Tiger Woods said Wednesday that he has been analyzing his own swing on video since his former coach Hank Haney resigned last month, and that he has no plans to hire a new coach.
\n"That's the great thing about technology," Woods said during a press conference at the Memorial Tournament in Dublin, Ohio. "We can use video. That's what I've been doing and been working on it that way."
\nAsked about Haney's resignation in the aftermath of Woods's sex scandals, Woods said, "I understand it; there's a lot going on."
\nWoods's driving accuracy has come under criticism during his years with Haney, but Woods said he became a more consistent ball-striker under Haney and noted that he won at least five tournaments every year since Haney began coaching him in 2004. He also said his pursuit of driving distance led to more missed fairways.
\n"If I bring out my old driver, I'd hit it a lot straighter than I do now because it goes shorter," Woods said. "I've gained the ability to hit the ball probably 20, 30 yards further than I did then, but then also that brings in more trouble. The game has changed so much now that you just have to hit the ball out there."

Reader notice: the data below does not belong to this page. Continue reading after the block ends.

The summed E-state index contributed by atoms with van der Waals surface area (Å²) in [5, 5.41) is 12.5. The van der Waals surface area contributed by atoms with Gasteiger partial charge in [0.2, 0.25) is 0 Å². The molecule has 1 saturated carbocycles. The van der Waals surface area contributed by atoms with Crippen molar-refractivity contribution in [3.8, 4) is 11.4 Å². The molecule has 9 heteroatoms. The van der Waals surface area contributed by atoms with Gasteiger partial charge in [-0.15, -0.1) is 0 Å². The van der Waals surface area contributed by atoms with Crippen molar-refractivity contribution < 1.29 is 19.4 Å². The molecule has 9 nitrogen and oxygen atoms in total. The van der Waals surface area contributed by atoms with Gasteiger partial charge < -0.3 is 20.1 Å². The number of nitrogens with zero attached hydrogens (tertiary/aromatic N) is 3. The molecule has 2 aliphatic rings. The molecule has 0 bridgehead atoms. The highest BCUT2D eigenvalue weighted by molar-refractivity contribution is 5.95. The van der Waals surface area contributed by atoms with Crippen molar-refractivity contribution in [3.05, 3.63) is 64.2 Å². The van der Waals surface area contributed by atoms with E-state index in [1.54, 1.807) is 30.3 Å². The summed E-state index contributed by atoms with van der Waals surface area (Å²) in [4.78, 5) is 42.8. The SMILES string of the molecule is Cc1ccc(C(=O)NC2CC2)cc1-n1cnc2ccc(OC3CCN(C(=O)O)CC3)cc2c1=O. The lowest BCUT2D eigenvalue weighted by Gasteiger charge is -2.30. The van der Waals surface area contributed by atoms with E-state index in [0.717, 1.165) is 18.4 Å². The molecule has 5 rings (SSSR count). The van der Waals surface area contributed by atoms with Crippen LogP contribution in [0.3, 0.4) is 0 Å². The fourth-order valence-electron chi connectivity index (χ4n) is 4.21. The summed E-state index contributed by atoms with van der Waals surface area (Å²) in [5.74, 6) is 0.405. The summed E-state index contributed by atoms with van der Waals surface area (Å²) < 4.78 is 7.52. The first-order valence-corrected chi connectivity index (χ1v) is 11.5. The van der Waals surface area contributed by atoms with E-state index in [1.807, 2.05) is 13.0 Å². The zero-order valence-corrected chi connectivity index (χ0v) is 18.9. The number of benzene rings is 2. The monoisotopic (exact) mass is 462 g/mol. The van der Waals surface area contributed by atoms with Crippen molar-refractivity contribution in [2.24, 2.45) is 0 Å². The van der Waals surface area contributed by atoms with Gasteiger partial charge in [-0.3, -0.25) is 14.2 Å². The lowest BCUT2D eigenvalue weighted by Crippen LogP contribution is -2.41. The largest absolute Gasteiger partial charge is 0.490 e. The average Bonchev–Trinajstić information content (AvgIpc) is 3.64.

\nWhen Woods struggles on the golf course, commentators routinely advise him to just go back to the swing he had when he won the 2000 U.S. Open by 15 strokes.
\nJust one problem. Woods says he can't make that swing anymore.
\n"I don't have the [swing] speed anymore," Woods said. "I'm getting older."
\nThe Memorial, which begins Thursday, is the first tournament for Woods since he withdrew from the Players Championship with a sore neck.
\n"I'm good enough to play, definitely," Woods said. "The swelling's gone down and I have my range of motion and I'm able to recover."
\nHe said he recently played 54 holes near his home in Isleworth, Fla.
\nAsked why he didn't tell reporters about his neck injury prior to withdrawing, Woods gave a curt response.
\n"You don't need to know," he said.